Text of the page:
Murray N. Rothbard explains in 3 minutes why it is that when economic downturns happen the government should just get out of the way. Let prices correct, the pain will be short and sharp but then life will go on, typically in a more prosperous manner.
By Ron Paul
The political class breathed a sigh of relief Saturday when the US Senate averted a government shutdown by passing the $1.1 trillion omnibus spending bill. This year’s omnibus resembles omnibuses of Christmas past in that it was drafted in secret, was full of special interest deals and disguised spending increases, and was voted on before most members could read it.
The debate over the omnibus may have made for entertaining political theater, but the outcome was never in doubt. Most House and Senate members are so terrified of another government shutdown that they would rather vote for a 1,774-page bill they have not read than risk even a one or two-day government shutdown.
Those who voted for the omnibus to avoid a shutdown fail to grasp that the consequences of blindly expanding government are far worse than the consequences of a temporary government shutdown. A short or even long-term government shutdown is a small price to pay to avoid an economic calamity caused by Congress’ failure to reduce spending and debt.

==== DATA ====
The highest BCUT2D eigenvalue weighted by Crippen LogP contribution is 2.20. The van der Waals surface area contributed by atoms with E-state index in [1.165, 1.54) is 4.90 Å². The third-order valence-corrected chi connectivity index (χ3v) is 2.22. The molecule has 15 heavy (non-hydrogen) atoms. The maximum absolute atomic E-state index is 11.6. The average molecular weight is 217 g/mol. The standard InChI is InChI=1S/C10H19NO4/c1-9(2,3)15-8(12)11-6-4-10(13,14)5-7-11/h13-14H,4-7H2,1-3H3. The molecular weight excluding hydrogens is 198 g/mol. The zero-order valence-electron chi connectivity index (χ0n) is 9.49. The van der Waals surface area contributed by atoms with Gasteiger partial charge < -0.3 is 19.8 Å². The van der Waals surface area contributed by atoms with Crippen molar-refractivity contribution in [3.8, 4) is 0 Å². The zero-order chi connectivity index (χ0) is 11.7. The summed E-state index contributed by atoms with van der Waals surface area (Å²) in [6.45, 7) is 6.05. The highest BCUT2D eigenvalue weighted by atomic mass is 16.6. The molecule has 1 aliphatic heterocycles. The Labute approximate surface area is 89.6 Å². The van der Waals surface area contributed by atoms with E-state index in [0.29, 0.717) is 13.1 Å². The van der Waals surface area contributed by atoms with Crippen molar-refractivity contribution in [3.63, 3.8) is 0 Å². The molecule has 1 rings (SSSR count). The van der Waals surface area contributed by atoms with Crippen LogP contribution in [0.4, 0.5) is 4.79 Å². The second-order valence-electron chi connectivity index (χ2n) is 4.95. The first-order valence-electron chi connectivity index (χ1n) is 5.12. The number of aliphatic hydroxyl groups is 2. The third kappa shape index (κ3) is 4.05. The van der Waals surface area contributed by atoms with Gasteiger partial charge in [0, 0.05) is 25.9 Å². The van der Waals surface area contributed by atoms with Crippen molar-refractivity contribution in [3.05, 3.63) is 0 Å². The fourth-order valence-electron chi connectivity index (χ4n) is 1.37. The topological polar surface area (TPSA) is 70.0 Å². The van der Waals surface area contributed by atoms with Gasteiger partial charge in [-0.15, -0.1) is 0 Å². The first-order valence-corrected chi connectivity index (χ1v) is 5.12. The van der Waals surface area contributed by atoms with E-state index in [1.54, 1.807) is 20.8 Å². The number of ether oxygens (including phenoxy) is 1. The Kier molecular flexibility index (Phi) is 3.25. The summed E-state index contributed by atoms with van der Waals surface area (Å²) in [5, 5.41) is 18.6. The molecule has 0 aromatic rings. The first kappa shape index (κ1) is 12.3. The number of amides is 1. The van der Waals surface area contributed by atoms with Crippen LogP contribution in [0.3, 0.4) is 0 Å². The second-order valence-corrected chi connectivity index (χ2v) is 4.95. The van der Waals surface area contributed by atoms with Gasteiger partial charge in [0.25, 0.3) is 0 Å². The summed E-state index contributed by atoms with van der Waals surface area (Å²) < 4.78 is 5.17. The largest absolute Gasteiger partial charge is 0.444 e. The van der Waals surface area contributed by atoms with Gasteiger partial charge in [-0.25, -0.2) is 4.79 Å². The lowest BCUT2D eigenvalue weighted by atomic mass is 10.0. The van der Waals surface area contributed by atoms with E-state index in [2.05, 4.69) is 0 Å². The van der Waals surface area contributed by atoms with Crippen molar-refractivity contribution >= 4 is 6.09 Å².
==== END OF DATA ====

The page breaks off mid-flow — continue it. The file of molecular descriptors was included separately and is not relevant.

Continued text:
So at one point on Thursday, according to the ranking member on the House Financial Services Committee Maxine Waters, Barack Obama and JPMorgan’s CEO were on the phone with congresspeople whipping votes. The President and the chief of America’s largest bank were calling members of Congress making deals.
That constellation of trillions of dollars of credit derivatives which floats around the globe? The one generated by the big banks? Looks like we’re now the ones responsible for them when they come crashing through the atmosphere.
It was only a couple of years ago that outside of a few anarcho-capitalist and libertarian circles Bitcoin was completely unknown. Times have changed.
Goldman and the Fed are very close. Let’s just say they vacation together. Share a beach house in the Hamptons.
Ah yes, government numbers.
This essay is pretty good with a couple of important exceptions.
Even though Moyers and Winship take the Dems to task for being a part of the crony capitalist game in Washington DC they still clearly see the Dems as preferable to the GOP which they refer to as the Guardians of Privilege. Though there is some truth to this jab the Dems are absolutely a party of privilege also, perhaps even worse than the GOP. That said, both parties are terrible.
Adelson has a giant checkbook. He has done very well over the years as the head of Las Vegas Sands. That is why nearly every GOP presidential hopeful (except Rand Paul) went to Las Vegas earlier this year to see if they could wrangle some of the magnate’s largess. Kiss the ring and then perhaps political funding will be showered upon you. A jackpot of sorts. Adelsohn is in the business of “jackpots.”